FCI Beaumont Low Correspondence

Aug, 21 11 Post by: admin | No Comments

Correspondence

In most cases, inmates are permitted to correspond with the public, family members, and others without prior approval or maintenance of a correspondence list. Outgoing mail for inmates may be inspected by staff, and must be unsealed when deposited in the institution’s mailbox. The outgoing envelope must have the inmate’s name, register number, unit, and return address in the upper left hand corner. Correspondence containing threats, extortion, etc., may result in prosecution for violation of Federal laws. Inmates are not authorized to correspond with another inmate unless prior approval is granted. All outgoing mail must contain a return address as follows:

Committed Name
Register Number
FCC Complex (Low)
P. O. Box 26020
Beaumont, TX 77720
Committed Name
Register Number
FCC Complex (Med)
P.O. Box 26040
Beaumont, TX 77720
Committed Name
Register Number
FCC Complex (USP)
P. O. Box 26030
Beaumont, TX 77720
Committed Name
Register Number
FCC Complex (SCP)
P. O Box 26010
Beaumont, TX 77720

There is no mail service on weekends and holidays.

Incoming Correspondence

First class mail is distributed Monday through Friday (except holidays) and ordinarily by the evening watch officer in each living unit. Newspapers and magazines will also be delivered at this time. Legal and special mail will be delivered by a member of the Unit Team as soon as possible after it is received. Inmates are asked to advise those writing to them to put the inmate’s committed name and register number and unit on the envelope to ensure proper delivery of mail. The number of incoming letters an inmate may receive will not be limited unless the number received places an unreasonable burden on the institution.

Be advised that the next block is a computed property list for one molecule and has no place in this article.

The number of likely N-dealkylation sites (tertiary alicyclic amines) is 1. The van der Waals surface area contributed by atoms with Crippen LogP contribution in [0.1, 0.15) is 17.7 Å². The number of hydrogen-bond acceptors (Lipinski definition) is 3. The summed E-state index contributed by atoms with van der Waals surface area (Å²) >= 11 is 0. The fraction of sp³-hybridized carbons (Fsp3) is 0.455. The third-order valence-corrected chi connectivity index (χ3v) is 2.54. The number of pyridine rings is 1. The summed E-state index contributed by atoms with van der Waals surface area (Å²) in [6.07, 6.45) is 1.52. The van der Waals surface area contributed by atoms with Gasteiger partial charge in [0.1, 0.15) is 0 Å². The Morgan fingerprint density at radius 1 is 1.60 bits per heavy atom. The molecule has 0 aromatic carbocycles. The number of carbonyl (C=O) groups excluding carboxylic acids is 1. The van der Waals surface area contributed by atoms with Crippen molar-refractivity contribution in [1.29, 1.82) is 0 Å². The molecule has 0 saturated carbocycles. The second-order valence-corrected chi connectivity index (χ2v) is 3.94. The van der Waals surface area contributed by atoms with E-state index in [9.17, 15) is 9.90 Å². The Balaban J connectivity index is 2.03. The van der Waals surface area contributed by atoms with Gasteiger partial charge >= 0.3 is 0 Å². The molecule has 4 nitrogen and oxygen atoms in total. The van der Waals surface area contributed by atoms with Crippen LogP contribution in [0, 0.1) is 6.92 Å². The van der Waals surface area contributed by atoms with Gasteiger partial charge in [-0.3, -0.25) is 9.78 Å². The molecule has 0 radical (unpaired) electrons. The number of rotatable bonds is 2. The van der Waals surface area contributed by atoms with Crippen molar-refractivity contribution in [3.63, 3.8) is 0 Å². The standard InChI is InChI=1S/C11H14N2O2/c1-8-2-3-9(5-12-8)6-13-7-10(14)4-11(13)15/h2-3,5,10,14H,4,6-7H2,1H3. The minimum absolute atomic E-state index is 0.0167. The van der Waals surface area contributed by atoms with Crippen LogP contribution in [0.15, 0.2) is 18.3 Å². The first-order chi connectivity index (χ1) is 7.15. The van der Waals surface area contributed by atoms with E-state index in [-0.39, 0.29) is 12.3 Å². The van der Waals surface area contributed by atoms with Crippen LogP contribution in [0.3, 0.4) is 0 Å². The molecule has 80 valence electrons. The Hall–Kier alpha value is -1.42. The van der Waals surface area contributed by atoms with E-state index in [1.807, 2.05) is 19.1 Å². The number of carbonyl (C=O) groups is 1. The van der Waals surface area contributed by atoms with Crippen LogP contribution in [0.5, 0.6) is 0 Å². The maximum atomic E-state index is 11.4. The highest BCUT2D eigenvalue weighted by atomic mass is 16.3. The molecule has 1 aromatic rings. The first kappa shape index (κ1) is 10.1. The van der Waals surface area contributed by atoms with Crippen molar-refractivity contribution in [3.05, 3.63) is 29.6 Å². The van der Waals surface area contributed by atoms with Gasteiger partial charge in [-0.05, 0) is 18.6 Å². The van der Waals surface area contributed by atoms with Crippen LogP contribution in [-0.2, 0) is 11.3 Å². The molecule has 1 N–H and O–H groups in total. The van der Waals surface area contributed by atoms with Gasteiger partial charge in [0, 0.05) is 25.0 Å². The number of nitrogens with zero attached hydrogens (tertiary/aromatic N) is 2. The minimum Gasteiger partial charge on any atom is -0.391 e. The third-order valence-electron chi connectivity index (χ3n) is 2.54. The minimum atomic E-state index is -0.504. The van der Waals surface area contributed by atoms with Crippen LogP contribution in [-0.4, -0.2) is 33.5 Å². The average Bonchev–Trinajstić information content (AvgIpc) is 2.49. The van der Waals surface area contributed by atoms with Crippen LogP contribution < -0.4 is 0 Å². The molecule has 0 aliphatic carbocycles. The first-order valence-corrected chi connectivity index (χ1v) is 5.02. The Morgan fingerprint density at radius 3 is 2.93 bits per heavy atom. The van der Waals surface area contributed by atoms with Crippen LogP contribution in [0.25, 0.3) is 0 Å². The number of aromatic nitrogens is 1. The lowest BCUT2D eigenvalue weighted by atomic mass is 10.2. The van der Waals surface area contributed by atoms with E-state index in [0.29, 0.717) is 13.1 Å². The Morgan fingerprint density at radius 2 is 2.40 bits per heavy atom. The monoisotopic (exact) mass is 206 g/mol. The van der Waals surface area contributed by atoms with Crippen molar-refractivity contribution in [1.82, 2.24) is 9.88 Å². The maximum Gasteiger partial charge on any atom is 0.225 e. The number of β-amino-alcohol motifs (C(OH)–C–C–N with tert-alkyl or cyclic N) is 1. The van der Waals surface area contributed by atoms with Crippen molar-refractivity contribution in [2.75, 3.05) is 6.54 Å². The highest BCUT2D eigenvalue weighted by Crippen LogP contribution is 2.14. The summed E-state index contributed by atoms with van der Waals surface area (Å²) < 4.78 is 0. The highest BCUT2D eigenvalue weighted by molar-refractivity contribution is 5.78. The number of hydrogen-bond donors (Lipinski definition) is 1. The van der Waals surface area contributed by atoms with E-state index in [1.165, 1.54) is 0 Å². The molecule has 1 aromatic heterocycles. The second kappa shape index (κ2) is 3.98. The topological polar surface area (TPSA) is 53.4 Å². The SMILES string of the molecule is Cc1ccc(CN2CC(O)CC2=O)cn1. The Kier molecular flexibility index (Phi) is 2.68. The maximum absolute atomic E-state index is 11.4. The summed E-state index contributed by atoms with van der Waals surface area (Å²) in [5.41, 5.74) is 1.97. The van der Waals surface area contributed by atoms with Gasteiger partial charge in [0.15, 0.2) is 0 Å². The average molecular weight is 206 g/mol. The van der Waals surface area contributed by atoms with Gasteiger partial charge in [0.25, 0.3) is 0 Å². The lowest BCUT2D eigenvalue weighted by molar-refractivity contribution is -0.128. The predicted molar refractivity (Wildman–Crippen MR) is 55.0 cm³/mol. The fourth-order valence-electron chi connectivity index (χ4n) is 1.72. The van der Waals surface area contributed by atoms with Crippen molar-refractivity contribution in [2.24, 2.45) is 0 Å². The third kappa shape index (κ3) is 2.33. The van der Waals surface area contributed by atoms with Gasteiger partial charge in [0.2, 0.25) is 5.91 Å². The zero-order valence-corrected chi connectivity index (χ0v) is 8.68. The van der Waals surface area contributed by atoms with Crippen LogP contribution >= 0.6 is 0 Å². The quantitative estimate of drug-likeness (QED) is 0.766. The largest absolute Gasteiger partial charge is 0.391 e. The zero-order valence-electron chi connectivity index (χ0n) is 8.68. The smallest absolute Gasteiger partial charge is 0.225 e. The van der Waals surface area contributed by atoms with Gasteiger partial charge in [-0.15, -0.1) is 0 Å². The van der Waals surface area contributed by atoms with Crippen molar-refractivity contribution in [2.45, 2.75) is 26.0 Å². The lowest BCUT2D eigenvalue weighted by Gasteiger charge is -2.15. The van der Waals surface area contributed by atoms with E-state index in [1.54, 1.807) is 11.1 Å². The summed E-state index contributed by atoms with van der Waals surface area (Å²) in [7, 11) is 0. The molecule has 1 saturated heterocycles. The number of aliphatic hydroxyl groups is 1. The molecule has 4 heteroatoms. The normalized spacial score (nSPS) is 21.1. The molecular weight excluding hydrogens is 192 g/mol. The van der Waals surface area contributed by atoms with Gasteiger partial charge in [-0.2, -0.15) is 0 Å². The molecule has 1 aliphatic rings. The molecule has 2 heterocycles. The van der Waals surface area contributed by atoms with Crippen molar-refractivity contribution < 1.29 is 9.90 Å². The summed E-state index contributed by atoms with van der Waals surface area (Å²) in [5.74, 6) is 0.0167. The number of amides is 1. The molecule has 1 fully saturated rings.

Incoming Packages

Inmates may receive packages only through the U.S. Postal Service by three authorized methods:

  1. An Authorization to Receive Package, form BP-331, is authorized and on file with the mailroom. The forms are only issued for release clothing and medical items.
  2. Any package (mail weighing in excess of 16 ounces is considered a “package”) received at the U.S. Post Office must be clearly marked on the outside of the package, “AUTHORIZED BY BUREAU POLICY.” If the package is not clearly marked, it will be refused and returned to sender. It will not be brought back to the institution. This statement refers to packages from all sources, family members, attorneys, etc. It is the inmate’s responsibility to make notification of this requirement. No magazines, softback books, hardback books, or newspapers can be sent from domestic addresses. They must come directly from a publisher or book store.
  3. Educational materials – The inmate’s name must appear on a list provided by the education department. All materials will be forwarded to the education department for final approval and distribution.

Incoming Publications

The Bureau permits inmates to subscribe to and receive publications without prior approval. The term “publication” means a book, single issue of a magazine or newspaper, or materials addressed to a specific inmate, such as advertising brochures, flyers, and catalogs. An inmate may receive newspapers and hard cover publications, soft cover publications, magazines, brochures, etc., only from a publisher, book store, or book club.

The Warden will reject a publication if it is determined to be detrimental to the security, good order or discipline of the institution, or if it might facilitate criminal activity. Publications which meet one of the following criteria may be rejected:

  • It depicts or describes procedures for the construction or use of weapons, ammunition, bombs, or incendiary devices.
  • It depicts, encourages or describes methods of escape from correctional facilities or contains blueprints, drawings, or similar descriptions of Bureau of Prisons’ institutions.